How did the United States become embroiled in “endless wars” in Afghanistan and Iraq which, when they ended, left many wondering if they were worth it?
Much has been written about the Global War on Terrorism, foreign policy misadventures, and American hubris. However, a contributing factor to these wars which has been overlooked is a political decision made over 50 years ago: ending the draft and converting to an all-volunteer armed force.
Imposition on Freedom
Some conservatives in the mid-20th century opposed the draft as an alleged imposition on individual freedom.
Ohio’s “Mr. Republican” Senator Robert Taft said in a 1940 debate that the compulsory draft is “far more typical of totalitarian nations than of democratic nations.” He called it “absolutely opposed to the principles of individual liberty which have always been considered part of American democracy.”
In 1966, Nobel Prize-winning economist Milton Friedman pronounced the draft “inconsistent with a free society.”
Two years later, Columbia University Professor Martin Anderson advised Republican presidential candidate Richard Nixon that a draft of two years of involuntary service “is inimitable to the principles of freedom that are the moral foundations of our Republic.” He called conscription “an abrogation of men’s rights” that would establish the principle that a men’s life is at the state’s disposal.
At the other end of the political spectrum, the Vietnam War prompted anti-war activists to oppose the draft.
“The all-volunteer force is to a large extent a political child of the draft card burning, campus riots and violent protest demonstrations,” Senator Sam Nunn of Georgia told Congress in 1973.
Historians B.D. Rostker and K.C. Yeh wrote that as the “[Vietnam War] went on, more young Americans became subject to an institution that they had been able, up to that point, to largely ignore. It was an institution that tied them to an unpopular war.”
When I was in college and medical school, my male classmates and I worried: Were we going to get drafted and sent to Vietnam? What was your draft lottery number? Should we join the reserves or National Guard to reduce the chance of being sent to Vietnam?
Attorney and later cabinet member Joseph Califano, Jr., predicted in 1973 that an all-volunteer army would result in writing into law the “concept of one man’s money for another man’s blood.”
What turned the nation around on Vietnam, Califano Jr. argued, was “the realization that the vast middle class of America would not permit their sons to die in a war.”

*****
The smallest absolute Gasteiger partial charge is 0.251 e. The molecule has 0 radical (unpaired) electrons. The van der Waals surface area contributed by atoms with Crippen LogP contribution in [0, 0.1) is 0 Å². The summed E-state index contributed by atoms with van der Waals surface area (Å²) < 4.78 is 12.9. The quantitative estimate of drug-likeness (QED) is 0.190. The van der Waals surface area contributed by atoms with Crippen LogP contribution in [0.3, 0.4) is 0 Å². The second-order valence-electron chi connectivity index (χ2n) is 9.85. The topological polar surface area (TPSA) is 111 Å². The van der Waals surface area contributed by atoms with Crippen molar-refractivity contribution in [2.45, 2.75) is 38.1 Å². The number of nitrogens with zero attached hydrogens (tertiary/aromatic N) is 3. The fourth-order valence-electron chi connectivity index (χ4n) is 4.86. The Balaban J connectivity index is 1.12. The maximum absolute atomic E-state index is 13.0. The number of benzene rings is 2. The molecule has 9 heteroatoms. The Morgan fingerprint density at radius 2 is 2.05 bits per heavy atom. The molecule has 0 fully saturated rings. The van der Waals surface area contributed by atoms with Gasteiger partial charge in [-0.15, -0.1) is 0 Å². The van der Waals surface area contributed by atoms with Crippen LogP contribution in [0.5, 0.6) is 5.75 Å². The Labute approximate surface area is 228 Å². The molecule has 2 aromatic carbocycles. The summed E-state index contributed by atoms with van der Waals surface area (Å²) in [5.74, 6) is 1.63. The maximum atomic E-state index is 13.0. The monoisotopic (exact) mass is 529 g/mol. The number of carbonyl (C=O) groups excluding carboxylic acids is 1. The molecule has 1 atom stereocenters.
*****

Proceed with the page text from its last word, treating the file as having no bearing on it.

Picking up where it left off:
An all-volunteer force, on the other hand, would “effectively reduce the need for future leaders to be concerned… about [their] judgment about foreign adventures, at least until those adventures are so far along that they will be virtually impossible to stop,” he continued. According to Califano, it was no accident that the campus anti-war movement’s ardor ended with the advent of the all-volunteer force.
For many Americans, the “endless wars” in Afghanistan and Iraq were not their concern. Their children were neither in the military nor were they at risk of being drafted. Unlike my generation, no college students were lying awake at night, fearful of being drafted and sent to war. People no longer have a personal stake in war.
Participation in Democracy
In many ways, the all-volunteer armed force has been a success. Soldiers and sailors of the all-volunteer force have higher scores on standardized IQ tests than during the draft. The percentage of recruits with a high school diploma has increased. The all-volunteer force is demographically representative of America — with the exception of under-representation of the children of the poorest and the wealthiest quintiles of the population.
However, while the all-volunteer military has improved our troops’ professionalism, it has come at a cost to citizen participation in democracy. We must maintain civilian control over the military. Congress must reassert its power to declare or not declare war, as mandated in the Constitution, to avoid further “endless wars.”
Without a draft, we must take on the most critical job in a democracy, that of citizens, and speak our minds on military adventurism.
Edward C. Halperin M.D., M.A., teaches history of medicine at New York Medical College where he also is chancellor and chief executive officer. This essay represents his opinion and not that of the college.
The views and opinions expressed here are those of the author and do not necessarily reflect the editorial position of The Defense Post.
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